Vision disturbances are possible risks of surgery and can include the following: blindness, double vision, tearing, dry eye, and distortion of one’s eyelid.

Chemosis, also known as the swelling of the eye surface, and dry eyes are both common risks of a Blepharoplasty. It is important that you discuss all eye drop medications that you are taking and any symptoms of dry eyes that you may already have prior to surgery.

Soreness and bruising are expected for 2-3 weeks.

Infection is rare, however, always a possibility. It is important to follow all post-operative instructions regarding wound care.

Numbness, tingling or altered sensation can occur near the skin incision site.

Scars will be placed as discretely as possible.

Anesthesia in an otherwise healthy individual has risks comparable to those of operating an automobile.

Before your Surgery

Things you may need:

  • Comfortable button-down or zippered shirts
  • Non-irritating baby shampoo & body soap
  • Prescription pain medication (if prescribed)
  • Bendable straws, disposable dishes, & microwavable meals
  • Ready to eat, healthy snacks (low sodium & high fiber to reduce additional swelling or constipation due to pain medications)

Prepare a designated resting-space where you can spend your first few days of recovery. Here are some items to include:

  • A comfortable chair that can recline
  • Clear path to the bathroom
  • TV, laptop, or audiobook for entertainment

Additional actions to take in preparing for your recovery:

  • Stock your fridge & finish all laundry
  • Place all food items, toiletries, clothes, etc. above waist level to prevent the need to bend over
  • Check your calendar
  • Pay your bills
  • Get someone to help with pets or children

The person who will care for you during the initial recovery period should be able to do the following:

  • Read, write, and follow instructions
  • Safely drive
  • Help with physical task(s)
  • Provide emotional support if needed

Things to organize for your caregiver prior to surgery:

  • Important contact numbers – close family, medical provider(s), & employer
  • Pharmacy address of choice
  • Location of prescriptions, ice packs, dressings, or other recovery materials
  • Instructions from surgeon
  • Any specific home care related instructions (alarm code, pet’s schedule, etc.)

Avoid using any agent that may induce bleeding or bruising beginning 1 week prior to treatment  (unless medically necessary).

Arrange to bring a designated driver to your appointment as rebound swelling might affect your vision.

Avoid getting a haircut since longer hair will provide better camouflage in the early post-operative period.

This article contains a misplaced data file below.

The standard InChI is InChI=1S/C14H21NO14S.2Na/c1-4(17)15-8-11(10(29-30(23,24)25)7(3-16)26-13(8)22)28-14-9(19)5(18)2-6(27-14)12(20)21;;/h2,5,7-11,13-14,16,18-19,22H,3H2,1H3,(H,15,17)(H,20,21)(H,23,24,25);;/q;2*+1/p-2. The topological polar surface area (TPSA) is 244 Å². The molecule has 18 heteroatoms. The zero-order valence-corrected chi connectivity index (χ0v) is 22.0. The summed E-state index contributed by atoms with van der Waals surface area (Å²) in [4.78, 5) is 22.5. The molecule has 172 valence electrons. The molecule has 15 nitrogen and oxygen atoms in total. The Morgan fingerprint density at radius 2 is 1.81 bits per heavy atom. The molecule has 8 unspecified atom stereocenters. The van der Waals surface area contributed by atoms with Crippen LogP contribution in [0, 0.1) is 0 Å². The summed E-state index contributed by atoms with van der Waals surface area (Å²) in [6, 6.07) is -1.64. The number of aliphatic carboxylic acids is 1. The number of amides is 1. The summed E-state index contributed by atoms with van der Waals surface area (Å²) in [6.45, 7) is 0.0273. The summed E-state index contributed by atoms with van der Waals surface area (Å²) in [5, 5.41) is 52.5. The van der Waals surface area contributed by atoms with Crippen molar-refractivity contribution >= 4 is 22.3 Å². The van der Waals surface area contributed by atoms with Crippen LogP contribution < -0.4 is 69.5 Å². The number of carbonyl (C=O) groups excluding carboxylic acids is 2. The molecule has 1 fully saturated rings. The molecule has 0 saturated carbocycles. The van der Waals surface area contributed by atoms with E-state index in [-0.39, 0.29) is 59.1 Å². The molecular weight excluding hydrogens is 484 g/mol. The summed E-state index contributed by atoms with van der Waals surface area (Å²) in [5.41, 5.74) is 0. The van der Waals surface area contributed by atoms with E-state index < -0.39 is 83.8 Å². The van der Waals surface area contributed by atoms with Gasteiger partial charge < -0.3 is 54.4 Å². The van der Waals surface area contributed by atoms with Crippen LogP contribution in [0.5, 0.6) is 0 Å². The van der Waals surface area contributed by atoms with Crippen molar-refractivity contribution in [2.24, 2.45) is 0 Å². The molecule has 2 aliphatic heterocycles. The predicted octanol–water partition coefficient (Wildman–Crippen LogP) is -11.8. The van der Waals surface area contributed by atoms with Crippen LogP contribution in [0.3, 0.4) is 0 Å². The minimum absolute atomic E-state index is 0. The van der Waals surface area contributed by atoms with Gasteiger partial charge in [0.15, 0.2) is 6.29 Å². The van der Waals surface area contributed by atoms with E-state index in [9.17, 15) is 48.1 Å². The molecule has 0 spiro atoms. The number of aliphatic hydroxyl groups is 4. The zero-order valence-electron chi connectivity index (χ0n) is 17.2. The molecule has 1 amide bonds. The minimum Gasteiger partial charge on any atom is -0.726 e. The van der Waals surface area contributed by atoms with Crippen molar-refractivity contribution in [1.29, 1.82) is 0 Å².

Day of Surgery

Getting ready tips – Shower the morning of your procedure and wash your hair twice. Do not wear any earrings. Make sure your face is clean and completely free of any makeup. Wear a comfortable top that is easy to wash & that doesn’t need to be removed over the head.

Arrive as instructed by SPSC for procedures that will take place in the operating room.

Your designated driver must arrive to the facility with you for check-in process.

After your Surgery

Things to Remember

Keep head elevated as much as possible to minimize swelling.

Wash hair with non-irritating shampoo (Ex. baby shampoo).

Opt for cold or lukewarm water when cleaning & lower heat hair dryer setting.

Wear sunglasses when outside to prevent scarring.

Acetaminophen or Ibuprofen for discomfort.

Fever, Chills, Blistering, oozing, yellow/cloudy drainage, or pain that is not relieved by Acetaminophen are not expected & need to be addressed.

Recovery Timeline

Keep head elevated and apply cool compresses as often as possible to minimize pain, swelling, and bruising. It is expected to see visible bruising and swelling for at least 3 weeks after surgery.

You are permitted to take a bath or shower 24 hours after the procedure; however, avoid getting your eyes wet until after Day 3. Whenever you wash your eyes, make sure to use gentle soap, lukewarm water, & lightly pat the area dry.

You should not drive for at least the first 48 hours after your procedure, due to expected swelling and bruising that may impede your vision temporarily. You will need a driver to take you home after the procedure, even if you have not had sedation.

Although some patients return to work as early as 3-5 days after blepharoplasty, it would be ideal if you have no responsibilities or obligations for the first week. You may work from home on the computer as early as 72 hours after the procedure.

Some of the sutures will be dissolvable; however, the other sutures will need to be removed at the end of week 1.

May apply makeup after the sutures are removed.

Do not perform high impact aerobic activity or heavy lifting for at least 1 week.

Scars will be red for about 2 months, but will quickly fade into the crease above the eyelid or in the shadow under the lower eyelashes.